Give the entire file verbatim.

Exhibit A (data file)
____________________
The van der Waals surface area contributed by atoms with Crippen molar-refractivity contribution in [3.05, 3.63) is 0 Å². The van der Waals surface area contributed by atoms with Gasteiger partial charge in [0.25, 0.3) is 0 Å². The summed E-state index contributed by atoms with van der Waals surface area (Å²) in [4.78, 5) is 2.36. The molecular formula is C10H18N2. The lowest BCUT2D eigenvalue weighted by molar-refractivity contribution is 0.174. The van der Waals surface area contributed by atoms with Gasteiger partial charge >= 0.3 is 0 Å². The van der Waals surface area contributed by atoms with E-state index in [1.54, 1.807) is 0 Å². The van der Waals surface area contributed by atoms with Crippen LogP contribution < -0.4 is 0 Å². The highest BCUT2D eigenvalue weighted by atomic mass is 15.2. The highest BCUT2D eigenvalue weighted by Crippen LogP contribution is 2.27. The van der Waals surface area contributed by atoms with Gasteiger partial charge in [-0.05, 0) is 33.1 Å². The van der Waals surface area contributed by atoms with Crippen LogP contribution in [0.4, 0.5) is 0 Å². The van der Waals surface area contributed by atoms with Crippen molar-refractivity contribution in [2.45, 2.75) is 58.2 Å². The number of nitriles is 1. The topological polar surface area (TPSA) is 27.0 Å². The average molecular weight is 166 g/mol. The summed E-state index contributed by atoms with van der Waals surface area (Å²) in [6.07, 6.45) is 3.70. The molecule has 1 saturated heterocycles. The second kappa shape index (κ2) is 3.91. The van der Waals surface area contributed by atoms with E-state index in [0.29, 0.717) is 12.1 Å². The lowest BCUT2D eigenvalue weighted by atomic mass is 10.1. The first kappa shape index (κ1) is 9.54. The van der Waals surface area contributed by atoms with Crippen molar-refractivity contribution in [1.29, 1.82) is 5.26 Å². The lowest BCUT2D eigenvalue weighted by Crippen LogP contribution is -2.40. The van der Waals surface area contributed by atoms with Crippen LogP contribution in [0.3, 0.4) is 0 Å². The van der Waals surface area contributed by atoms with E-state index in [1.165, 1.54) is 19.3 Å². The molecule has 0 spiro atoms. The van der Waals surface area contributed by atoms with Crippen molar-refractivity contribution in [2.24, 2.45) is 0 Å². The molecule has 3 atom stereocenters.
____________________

The van der Waals surface area contributed by atoms with Crippen molar-refractivity contribution in [3.05, 3.63) is 0 Å². The van der Waals surface area contributed by atoms with Gasteiger partial charge in [0.25, 0.3) is 0 Å². The summed E-state index contributed by atoms with van der Waals surface area (Å²) in [4.78, 5) is 2.36. The molecular formula is C10H18N2. The lowest BCUT2D eigenvalue weighted by molar-refractivity contribution is 0.174. The van der Waals surface area contributed by atoms with Gasteiger partial charge >= 0.3 is 0 Å². The van der Waals surface area contributed by atoms with E-state index in [1.54, 1.807) is 0 Å². The van der Waals surface area contributed by atoms with Crippen LogP contribution < -0.4 is 0 Å². The highest BCUT2D eigenvalue weighted by atomic mass is 15.2. The highest BCUT2D eigenvalue weighted by Crippen LogP contribution is 2.27. The van der Waals surface area contributed by atoms with Gasteiger partial charge in [-0.05, 0) is 33.1 Å². The van der Waals surface area contributed by atoms with Crippen LogP contribution in [0.4, 0.5) is 0 Å². The van der Waals surface area contributed by atoms with Crippen molar-refractivity contribution in [2.45, 2.75) is 58.2 Å². The number of nitriles is 1. The topological polar surface area (TPSA) is 27.0 Å². The average molecular weight is 166 g/mol. The summed E-state index contributed by atoms with van der Waals surface area (Å²) in [6.07, 6.45) is 3.70. The molecule has 1 saturated heterocycles. The second kappa shape index (κ2) is 3.91. The van der Waals surface area contributed by atoms with E-state index in [0.29, 0.717) is 12.1 Å². The lowest BCUT2D eigenvalue weighted by atomic mass is 10.1. The first kappa shape index (κ1) is 9.54. The van der Waals surface area contributed by atoms with Crippen molar-refractivity contribution in [1.29, 1.82) is 5.26 Å². The lowest BCUT2D eigenvalue weighted by Crippen LogP contribution is -2.40. The van der Waals surface area contributed by atoms with Crippen LogP contribution in [0.3, 0.4) is 0 Å². The van der Waals surface area contributed by atoms with E-state index in [1.165, 1.54) is 19.3 Å². The molecule has 0 spiro atoms. The van der Waals surface area contributed by atoms with Crippen molar-refractivity contribution in [2.24, 2.45) is 0 Å². The molecule has 3 atom stereocenters.